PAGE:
My three critique partners were awesome and added so much to the quality of my writing. I considered every suggestion and never felt threatened or angry with the comments. Besides, how could one be angry when you see a comment like this:

  “We’ll have to play when you’re not rusty then.” – “Hey! That’s my name! Woo hoo! I’m in your book.”

Now, go find yourself a critique partner or two!

And if you already have critique partners, let me know why they rock. The Ninja Captain wants to know…



by Alex J. Cavanaugh

CassaStar was just the beginning…

The Vindicarn War is a distant memory and Byron’s days of piloting Cosbolt fighters are over. He has kept the promise he made to his fallen mentor and friend – to probe space on an exploration vessel. Shuttle work is dull, but it’s a free and solitary existence. The senior officer is content with his life aboard the Rennather.

The detection of alien ruins sends the exploration ship to the distant planet of Tgren. If their scientists can decipher the language, they can unlock the secrets of this device. Is it a key to the Tgren’s civilization or a weapon of unimaginable power? Tensions mount as their new allies are suspicious of the Cassan’s technology and strange mental abilities.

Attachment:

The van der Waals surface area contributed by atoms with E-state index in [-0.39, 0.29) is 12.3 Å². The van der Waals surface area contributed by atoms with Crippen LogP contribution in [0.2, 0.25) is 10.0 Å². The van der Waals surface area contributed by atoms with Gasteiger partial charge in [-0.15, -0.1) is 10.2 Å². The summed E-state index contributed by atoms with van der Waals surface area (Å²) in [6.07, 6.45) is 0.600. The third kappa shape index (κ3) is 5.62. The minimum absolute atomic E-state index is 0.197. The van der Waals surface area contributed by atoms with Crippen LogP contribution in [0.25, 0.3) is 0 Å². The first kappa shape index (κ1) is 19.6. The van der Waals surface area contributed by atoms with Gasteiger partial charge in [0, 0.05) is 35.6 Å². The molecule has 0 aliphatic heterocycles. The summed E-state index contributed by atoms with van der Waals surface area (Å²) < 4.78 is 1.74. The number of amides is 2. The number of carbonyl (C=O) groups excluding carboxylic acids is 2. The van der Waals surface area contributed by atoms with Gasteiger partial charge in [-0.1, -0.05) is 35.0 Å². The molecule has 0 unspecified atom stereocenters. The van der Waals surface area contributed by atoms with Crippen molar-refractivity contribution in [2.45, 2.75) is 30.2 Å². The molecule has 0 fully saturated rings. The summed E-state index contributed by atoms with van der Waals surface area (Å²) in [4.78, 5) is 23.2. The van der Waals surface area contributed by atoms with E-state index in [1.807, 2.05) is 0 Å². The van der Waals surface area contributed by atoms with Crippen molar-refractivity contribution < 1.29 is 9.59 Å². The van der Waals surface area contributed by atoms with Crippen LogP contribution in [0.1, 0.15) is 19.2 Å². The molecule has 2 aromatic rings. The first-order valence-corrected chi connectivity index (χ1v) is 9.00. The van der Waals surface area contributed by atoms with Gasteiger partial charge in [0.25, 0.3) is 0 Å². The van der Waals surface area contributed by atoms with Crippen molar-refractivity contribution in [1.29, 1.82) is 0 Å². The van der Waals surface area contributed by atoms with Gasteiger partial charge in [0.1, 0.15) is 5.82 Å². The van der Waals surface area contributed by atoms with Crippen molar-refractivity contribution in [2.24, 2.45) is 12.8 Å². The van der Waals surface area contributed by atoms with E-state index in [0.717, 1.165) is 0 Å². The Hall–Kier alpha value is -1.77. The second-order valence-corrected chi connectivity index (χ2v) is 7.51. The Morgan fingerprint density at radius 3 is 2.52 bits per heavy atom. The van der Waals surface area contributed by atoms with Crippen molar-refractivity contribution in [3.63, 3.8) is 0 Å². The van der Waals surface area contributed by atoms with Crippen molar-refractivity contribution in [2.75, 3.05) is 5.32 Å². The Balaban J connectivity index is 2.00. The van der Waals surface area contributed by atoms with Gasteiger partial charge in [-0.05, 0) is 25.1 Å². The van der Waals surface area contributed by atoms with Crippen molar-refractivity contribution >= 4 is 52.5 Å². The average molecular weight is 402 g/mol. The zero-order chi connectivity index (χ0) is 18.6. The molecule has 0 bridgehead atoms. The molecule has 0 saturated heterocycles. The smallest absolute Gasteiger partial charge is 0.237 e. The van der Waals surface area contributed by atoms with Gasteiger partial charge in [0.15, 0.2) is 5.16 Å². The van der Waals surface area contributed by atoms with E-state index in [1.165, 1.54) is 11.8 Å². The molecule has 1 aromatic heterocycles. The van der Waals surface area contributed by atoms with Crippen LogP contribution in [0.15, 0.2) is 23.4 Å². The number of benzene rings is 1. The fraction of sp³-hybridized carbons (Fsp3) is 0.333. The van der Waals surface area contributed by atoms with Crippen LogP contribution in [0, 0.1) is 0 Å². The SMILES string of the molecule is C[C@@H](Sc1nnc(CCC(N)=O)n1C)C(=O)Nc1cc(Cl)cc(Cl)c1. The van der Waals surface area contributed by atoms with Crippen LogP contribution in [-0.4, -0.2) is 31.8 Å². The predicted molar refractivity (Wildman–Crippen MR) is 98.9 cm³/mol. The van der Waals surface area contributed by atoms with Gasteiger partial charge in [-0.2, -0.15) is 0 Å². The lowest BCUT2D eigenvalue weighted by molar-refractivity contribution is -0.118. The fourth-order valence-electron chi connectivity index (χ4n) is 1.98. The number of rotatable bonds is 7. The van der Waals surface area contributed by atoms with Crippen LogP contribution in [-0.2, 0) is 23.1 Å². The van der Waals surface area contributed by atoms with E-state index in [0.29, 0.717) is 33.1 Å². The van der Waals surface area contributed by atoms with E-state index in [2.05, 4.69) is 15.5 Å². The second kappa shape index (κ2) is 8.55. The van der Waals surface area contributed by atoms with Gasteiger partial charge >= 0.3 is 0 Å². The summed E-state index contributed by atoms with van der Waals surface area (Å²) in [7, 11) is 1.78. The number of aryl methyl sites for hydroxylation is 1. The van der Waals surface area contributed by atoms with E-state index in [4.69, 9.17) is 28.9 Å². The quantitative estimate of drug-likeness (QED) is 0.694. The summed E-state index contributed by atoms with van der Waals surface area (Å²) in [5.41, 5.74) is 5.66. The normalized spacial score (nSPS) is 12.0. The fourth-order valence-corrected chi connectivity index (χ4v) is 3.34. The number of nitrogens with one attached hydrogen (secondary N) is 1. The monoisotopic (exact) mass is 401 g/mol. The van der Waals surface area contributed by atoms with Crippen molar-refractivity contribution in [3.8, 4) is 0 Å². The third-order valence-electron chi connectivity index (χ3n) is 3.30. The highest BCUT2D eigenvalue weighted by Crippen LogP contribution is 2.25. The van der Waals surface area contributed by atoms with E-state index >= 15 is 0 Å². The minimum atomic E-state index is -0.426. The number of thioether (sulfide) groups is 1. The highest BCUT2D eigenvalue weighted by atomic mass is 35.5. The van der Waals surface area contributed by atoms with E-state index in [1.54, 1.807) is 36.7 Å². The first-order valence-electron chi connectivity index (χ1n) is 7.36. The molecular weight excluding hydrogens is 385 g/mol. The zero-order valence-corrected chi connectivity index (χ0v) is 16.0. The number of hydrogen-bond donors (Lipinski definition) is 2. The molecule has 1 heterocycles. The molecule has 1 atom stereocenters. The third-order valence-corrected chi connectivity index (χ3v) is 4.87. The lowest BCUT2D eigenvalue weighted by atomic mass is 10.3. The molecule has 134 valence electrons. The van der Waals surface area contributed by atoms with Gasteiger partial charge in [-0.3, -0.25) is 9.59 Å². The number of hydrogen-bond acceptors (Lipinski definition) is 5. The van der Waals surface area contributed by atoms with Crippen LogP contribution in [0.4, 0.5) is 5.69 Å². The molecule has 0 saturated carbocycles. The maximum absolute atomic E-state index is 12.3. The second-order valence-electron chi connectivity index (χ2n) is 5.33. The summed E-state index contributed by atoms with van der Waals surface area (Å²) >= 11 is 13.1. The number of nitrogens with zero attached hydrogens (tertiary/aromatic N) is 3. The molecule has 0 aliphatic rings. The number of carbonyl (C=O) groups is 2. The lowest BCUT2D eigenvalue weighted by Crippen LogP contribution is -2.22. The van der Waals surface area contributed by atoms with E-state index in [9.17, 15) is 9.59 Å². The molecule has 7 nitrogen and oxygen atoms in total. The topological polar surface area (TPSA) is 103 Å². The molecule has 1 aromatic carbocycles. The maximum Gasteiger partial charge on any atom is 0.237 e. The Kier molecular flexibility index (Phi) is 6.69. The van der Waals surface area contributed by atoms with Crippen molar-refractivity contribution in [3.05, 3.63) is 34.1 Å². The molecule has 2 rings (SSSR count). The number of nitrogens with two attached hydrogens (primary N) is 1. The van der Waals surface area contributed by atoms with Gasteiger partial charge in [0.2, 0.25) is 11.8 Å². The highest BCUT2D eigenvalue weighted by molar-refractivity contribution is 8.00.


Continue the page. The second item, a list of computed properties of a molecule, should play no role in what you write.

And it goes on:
To complicate matters, the Tgrens are showing signs of mental powers themselves; the strongest of which belongs to a pilot named Athee, a woman whose skills rival Byron’s unique abilities. Forced to train her mind and further develop her flying aptitude, he finds his patience strained. Add a reluctant friendship with a young scientist, and he feels invaded on every level. All Byron wanted was his privacy…

Available now!

Science fiction – space opera/adventure

Print ISBN 978-0-9827139-4-5, $15.95, 6×9 Trade paperback, 240 pages

EBook ISBN 978-0-9827139-6-9, $4.99, available in all formats

CassaFire is the sequel to Cavanaugh’s first book, CassaStar, an Amazon Top Ten Best Seller:

“…calls to mind the youthful focus of Robert Heinlein’s early military sf, as well as the excitement of space opera epitomized by the many Star Wars novels. Fast-paced military action and a youthful protagonist make this a good choice for both young adult and adult fans of space wars.” – Library Journal

Visit the author’s site at

Barnes and Noble –

Amazon –